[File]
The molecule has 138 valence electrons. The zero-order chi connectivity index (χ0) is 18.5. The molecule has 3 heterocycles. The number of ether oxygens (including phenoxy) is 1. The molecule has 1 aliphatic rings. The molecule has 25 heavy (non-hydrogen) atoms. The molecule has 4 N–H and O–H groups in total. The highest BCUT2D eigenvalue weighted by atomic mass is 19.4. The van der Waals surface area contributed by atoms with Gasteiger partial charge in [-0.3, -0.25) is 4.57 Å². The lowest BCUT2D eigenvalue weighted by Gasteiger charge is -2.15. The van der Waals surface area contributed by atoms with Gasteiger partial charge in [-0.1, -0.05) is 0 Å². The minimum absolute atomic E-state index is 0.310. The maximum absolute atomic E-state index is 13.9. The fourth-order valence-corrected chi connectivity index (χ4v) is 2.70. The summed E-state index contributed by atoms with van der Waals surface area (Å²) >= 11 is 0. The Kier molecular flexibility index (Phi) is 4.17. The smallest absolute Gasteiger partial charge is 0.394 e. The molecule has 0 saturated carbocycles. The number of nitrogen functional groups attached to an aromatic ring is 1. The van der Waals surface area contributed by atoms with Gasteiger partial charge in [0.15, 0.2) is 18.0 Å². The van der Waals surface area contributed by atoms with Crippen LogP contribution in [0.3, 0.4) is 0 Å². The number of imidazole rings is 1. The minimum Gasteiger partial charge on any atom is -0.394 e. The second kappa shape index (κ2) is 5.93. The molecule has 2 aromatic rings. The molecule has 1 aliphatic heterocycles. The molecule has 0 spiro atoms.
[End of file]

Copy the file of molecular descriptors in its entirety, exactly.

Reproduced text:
The molecule has 138 valence electrons. The zero-order chi connectivity index (χ0) is 18.5. The molecule has 3 heterocycles. The number of ether oxygens (including phenoxy) is 1. The molecule has 1 aliphatic rings. The molecule has 25 heavy (non-hydrogen) atoms. The molecule has 4 N–H and O–H groups in total. The highest BCUT2D eigenvalue weighted by atomic mass is 19.4. The van der Waals surface area contributed by atoms with Gasteiger partial charge in [-0.3, -0.25) is 4.57 Å². The lowest BCUT2D eigenvalue weighted by Gasteiger charge is -2.15. The van der Waals surface area contributed by atoms with Gasteiger partial charge in [-0.1, -0.05) is 0 Å². The minimum absolute atomic E-state index is 0.310. The maximum absolute atomic E-state index is 13.9. The fourth-order valence-corrected chi connectivity index (χ4v) is 2.70. The summed E-state index contributed by atoms with van der Waals surface area (Å²) >= 11 is 0. The Kier molecular flexibility index (Phi) is 4.17. The smallest absolute Gasteiger partial charge is 0.394 e. The molecule has 0 saturated carbocycles. The number of nitrogen functional groups attached to an aromatic ring is 1. The van der Waals surface area contributed by atoms with Gasteiger partial charge in [0.15, 0.2) is 18.0 Å². The van der Waals surface area contributed by atoms with Crippen LogP contribution in [0.3, 0.4) is 0 Å². The number of imidazole rings is 1. The minimum Gasteiger partial charge on any atom is -0.394 e. The second kappa shape index (κ2) is 5.93. The molecule has 2 aromatic rings. The molecule has 1 aliphatic heterocycles. The molecule has 0 spiro atoms.